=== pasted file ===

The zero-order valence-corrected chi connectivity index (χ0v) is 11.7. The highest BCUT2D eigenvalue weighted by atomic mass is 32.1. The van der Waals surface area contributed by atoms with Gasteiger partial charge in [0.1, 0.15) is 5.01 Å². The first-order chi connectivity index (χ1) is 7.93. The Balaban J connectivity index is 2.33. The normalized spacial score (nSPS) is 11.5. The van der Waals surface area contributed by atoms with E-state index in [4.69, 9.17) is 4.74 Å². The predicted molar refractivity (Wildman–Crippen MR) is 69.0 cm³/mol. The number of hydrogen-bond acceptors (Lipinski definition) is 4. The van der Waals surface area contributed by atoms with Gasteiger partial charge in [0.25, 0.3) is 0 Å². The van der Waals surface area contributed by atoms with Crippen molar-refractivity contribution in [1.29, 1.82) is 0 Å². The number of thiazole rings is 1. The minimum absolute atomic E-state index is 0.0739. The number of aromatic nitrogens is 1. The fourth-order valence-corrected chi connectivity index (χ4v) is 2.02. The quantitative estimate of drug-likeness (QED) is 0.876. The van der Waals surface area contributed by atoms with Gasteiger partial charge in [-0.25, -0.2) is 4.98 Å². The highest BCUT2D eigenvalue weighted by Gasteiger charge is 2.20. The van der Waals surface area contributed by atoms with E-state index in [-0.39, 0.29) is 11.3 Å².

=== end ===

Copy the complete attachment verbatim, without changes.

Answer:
The zero-order valence-corrected chi connectivity index (χ0v) is 11.7. The highest BCUT2D eigenvalue weighted by atomic mass is 32.1. The van der Waals surface area contributed by atoms with Gasteiger partial charge in [0.1, 0.15) is 5.01 Å². The first-order chi connectivity index (χ1) is 7.93. The Balaban J connectivity index is 2.33. The normalized spacial score (nSPS) is 11.5. The van der Waals surface area contributed by atoms with E-state index in [4.69, 9.17) is 4.74 Å². The predicted molar refractivity (Wildman–Crippen MR) is 69.0 cm³/mol. The number of hydrogen-bond acceptors (Lipinski definition) is 4. The van der Waals surface area contributed by atoms with Gasteiger partial charge in [0.25, 0.3) is 0 Å². The van der Waals surface area contributed by atoms with Crippen molar-refractivity contribution in [1.29, 1.82) is 0 Å². The number of thiazole rings is 1. The minimum absolute atomic E-state index is 0.0739. The number of aromatic nitrogens is 1. The fourth-order valence-corrected chi connectivity index (χ4v) is 2.02. The quantitative estimate of drug-likeness (QED) is 0.876. The van der Waals surface area contributed by atoms with Gasteiger partial charge in [-0.25, -0.2) is 4.98 Å². The highest BCUT2D eigenvalue weighted by Gasteiger charge is 2.20. The van der Waals surface area contributed by atoms with E-state index in [-0.39, 0.29) is 11.3 Å².